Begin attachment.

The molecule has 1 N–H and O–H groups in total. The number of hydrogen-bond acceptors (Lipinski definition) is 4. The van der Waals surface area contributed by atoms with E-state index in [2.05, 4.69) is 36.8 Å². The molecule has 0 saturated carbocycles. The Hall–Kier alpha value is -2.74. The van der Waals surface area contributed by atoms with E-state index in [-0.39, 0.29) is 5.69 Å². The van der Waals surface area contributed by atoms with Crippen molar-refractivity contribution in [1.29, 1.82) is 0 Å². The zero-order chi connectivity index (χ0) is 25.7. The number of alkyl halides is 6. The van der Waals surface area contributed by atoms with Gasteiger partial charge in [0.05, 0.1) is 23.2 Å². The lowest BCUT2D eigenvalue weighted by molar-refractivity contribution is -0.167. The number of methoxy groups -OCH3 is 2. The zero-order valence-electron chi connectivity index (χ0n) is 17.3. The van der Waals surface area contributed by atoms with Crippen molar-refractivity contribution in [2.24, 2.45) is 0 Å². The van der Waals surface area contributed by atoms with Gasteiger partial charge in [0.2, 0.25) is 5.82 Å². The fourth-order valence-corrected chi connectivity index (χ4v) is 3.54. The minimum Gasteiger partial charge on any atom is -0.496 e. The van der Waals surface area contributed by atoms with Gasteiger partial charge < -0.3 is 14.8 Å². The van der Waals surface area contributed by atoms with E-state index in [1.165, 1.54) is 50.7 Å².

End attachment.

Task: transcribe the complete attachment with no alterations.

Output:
The molecule has 1 N–H and O–H groups in total. The number of hydrogen-bond acceptors (Lipinski definition) is 4. The van der Waals surface area contributed by atoms with E-state index in [2.05, 4.69) is 36.8 Å². The molecule has 0 saturated carbocycles. The Hall–Kier alpha value is -2.74. The van der Waals surface area contributed by atoms with E-state index in [-0.39, 0.29) is 5.69 Å². The van der Waals surface area contributed by atoms with Crippen molar-refractivity contribution in [1.29, 1.82) is 0 Å². The zero-order chi connectivity index (χ0) is 25.7. The number of alkyl halides is 6. The van der Waals surface area contributed by atoms with Gasteiger partial charge in [0.05, 0.1) is 23.2 Å². The lowest BCUT2D eigenvalue weighted by molar-refractivity contribution is -0.167. The number of methoxy groups -OCH3 is 2. The zero-order valence-electron chi connectivity index (χ0n) is 17.3. The van der Waals surface area contributed by atoms with Crippen molar-refractivity contribution in [2.24, 2.45) is 0 Å². The van der Waals surface area contributed by atoms with Gasteiger partial charge in [0.2, 0.25) is 5.82 Å². The fourth-order valence-corrected chi connectivity index (χ4v) is 3.54. The minimum Gasteiger partial charge on any atom is -0.496 e. The van der Waals surface area contributed by atoms with Gasteiger partial charge < -0.3 is 14.8 Å². The van der Waals surface area contributed by atoms with E-state index in [1.165, 1.54) is 50.7 Å².